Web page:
My journey with IBM Planning Analytics started with an early morning phone call to tell me that a member of my team had died, suddenly and unexpectedly. Not only was his loss a personal tragedy, it was a tragedy for the whole organization. Our teams relied heavily on his decades of expertise to help us plan and forecast strategically for the future.
The company had been through tough times overall. An expensive enterprise resource planning (ERP) implementation meant there was no money left for other systems, and we’d been forced to run our budget process on a complicated network of 27 linked spreadsheets. Fred was the only one who knew how they worked and suddenly he wasn’t around.
If there was ever an example of key-person risk, this was it.
A world without spreadsheets
We stumbled our way through the next budget process as best we could, until we came across IBM Planning Analytics with Watson. We could see, for the first time, a world that could exist without spreadsheets. We could see a world where people worked together on a common tool using a common approach to unite and agree on data-driven decisions for the good of the business. Better still, it was a world that didn’t rely on a single person.
But the story doesn’t end there.
Making sense of the data
Once we’d moved off the spreadsheets, we discovered the power that comes from managing data. We found countless problems with our master data, all of which had been masked through spreadsheet aggregation. We had been blissfully unaware of these challenges for years and now it was time to address them. By having full visibility of our data with IBM Planning Analytics, we could finally make sense of all our data together.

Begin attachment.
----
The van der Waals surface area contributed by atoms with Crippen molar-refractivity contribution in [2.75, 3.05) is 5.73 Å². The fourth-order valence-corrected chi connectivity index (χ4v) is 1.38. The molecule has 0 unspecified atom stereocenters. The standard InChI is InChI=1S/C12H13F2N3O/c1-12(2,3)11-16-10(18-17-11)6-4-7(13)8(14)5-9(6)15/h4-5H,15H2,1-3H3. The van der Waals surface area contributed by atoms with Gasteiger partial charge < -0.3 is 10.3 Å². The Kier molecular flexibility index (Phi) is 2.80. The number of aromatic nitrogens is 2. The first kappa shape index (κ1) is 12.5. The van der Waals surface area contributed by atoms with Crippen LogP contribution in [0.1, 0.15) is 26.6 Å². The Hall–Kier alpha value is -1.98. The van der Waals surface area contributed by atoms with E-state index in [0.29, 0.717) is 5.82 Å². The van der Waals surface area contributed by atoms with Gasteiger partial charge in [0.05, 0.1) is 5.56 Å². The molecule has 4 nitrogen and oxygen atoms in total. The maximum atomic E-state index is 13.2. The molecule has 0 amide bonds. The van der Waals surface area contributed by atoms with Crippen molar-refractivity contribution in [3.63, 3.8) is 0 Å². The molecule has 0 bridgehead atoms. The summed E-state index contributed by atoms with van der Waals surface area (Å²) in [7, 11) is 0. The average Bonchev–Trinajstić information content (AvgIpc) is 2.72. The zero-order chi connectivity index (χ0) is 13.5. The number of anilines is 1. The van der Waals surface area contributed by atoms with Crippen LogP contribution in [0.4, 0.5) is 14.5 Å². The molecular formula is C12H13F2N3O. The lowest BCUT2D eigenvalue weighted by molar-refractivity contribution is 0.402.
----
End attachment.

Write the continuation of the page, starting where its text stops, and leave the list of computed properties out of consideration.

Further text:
These problems were not trivial. In fact, we found examples where our product costs were materially misstated and discovered we’d been selling some products lower than what it cost to make. Through manual updates to spreadsheets, and working at a high level, errors – even seemingly blatant ones – were hiding in plain sight.
There’s little doubt in my mind that our investment in IBM Planning Analytics paid for itself several times over. Not only did we mitigate the key-person risk, which is honestly all we wanted to do, but we gained so much more. We made the organization value its data and want to put data to work for the good of the business.
Unlocking the value of data with the promise of AI
It’s often hard for leaders to see the value in analytical tools. Spreadsheets seem fine, but they’re not. They lull you into a false sense of security. Not only is the business logic linked with the spreadsheet owner, a risk on its own, but the sheer simplicity of the spreadsheet conceals the countless treasures within.
The promise of AI is tantalizing. It can provide insights that humans could never find. But realistically, can we ever hope to get there if the business still thinks in rows and columns? Our expert colleague’s untimely death was a tragedy, but we thank him every day for his legacy. I encourage business leaders that want to make a true impact on their bottom line to explore a continuous integrated planning solution like IBM Planning Analytics, which eliminates the manual work and helps to:
Enable automated planning processes
Encourage cross-functional collaboration
Embed predictive AI capabilities for more accurate predictive forecasting
If you want to learn more, including how to create multidimensional plans, budgets and forecasts, explore interactive dashboards and reports, and discover pre-built solutions by industry or use case, you can get started today with a 30-day free trial or request a demo of IBM Planning Analytics with Watson.